ucien Pissarro was twenty years old when he left his parents' home to try his luck in England.... 
It was no easy matter for Lucien, shy and given to dreaming as he was, to leave the house of his parents at Osny near Pontoise, where his brothers and his sister spent their carefree youth in the fields and meadows while their father noted with unconcealed joy the capacities for observation and expression which he found in each of them. Lucien himself had begun to draw at a very early age and, when sent to work in Paris for a firm merchandising English fabrics, he spent the evenings with his friend Louis Hayet making drawings in the cafes and music halls. His mother, who knew only too well the sufferings artists have to endure, had wanted at all costs to prevent her eldest son from choosing his father's "profession." However, the young man's employer soon informed the parents that their boy, although in other respects a fine fellow, would never make good in business. After this, Lucien got a job working with hand-made plates for color impressions. His parents finally decided, by the end of 1882, to send him to England to learn the language. In London he found a position with a music publisher, but continued to paint and draw. First he lived at the home of his uncle, Phineas Isaacson, whose wife was the half-sister of Camille Pissarro. Later he took a studio, gave drawing lessons and devoted himself mostly to the art of wood engraving (11).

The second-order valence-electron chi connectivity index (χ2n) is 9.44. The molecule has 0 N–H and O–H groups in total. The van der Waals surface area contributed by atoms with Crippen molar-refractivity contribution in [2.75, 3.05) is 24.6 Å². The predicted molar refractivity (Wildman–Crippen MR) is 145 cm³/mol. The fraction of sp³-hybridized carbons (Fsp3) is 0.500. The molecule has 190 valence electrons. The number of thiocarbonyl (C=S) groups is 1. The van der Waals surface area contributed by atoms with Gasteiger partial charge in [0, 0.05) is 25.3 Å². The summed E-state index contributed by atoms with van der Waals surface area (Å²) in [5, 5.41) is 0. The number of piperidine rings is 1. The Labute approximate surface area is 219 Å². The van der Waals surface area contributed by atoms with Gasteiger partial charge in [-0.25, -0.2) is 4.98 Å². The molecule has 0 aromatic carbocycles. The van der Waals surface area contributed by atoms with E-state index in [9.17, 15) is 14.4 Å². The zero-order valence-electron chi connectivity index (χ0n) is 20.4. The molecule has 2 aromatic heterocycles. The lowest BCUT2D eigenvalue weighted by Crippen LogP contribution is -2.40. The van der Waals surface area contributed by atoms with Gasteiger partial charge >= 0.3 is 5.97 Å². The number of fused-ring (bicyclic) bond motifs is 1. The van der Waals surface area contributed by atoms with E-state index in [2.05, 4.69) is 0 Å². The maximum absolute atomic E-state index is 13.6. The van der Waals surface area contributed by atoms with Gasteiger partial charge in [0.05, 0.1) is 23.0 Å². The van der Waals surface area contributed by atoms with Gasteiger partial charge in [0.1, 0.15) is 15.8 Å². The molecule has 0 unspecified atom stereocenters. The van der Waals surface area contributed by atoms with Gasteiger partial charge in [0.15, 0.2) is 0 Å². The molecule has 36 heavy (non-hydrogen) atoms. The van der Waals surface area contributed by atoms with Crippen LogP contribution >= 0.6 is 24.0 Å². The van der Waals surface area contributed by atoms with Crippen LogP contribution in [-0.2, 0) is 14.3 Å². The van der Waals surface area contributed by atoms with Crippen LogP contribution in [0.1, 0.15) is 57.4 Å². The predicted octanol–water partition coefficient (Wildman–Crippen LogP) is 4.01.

Lucien Pissarro often came to France to spend months at a time with his family, which meanwhile had settled in Eragny.... 
Lucien's Portrait of Camille Pissarro, woodcut. Source: Pissarro, facing p. 273.
[He] adopted neo-impressionism with his father and was closely linked with the originators of the movement. He worked at his father's side and was the first of Camille Pissarro's sons to exhibit with him. When Lucien finally settled in London and set up the press on which he published superb works illustrated with his own woodcuts or engravings of his father's drawings, he called it the Eragny-Press in honor of the village where his parents lived, Eragny being for him a symbol of sincere and careful workmanship. Thus Lucien went his own way, painting, drawing, working on his books in close collaboration with his wife, introducing in his turn his only child to the delights of art. [15-16]
Rewald, John. Introduction. Letters to his Son Lucien. Ed. Rewald with the assistance of Lucien Pissarro. 2nd ed. New York: Pantheon, 1943. 11-17. Internet Archive. Contributed by the Guggenheim Library. Web. 11 August 2020.
Created 11 August 2020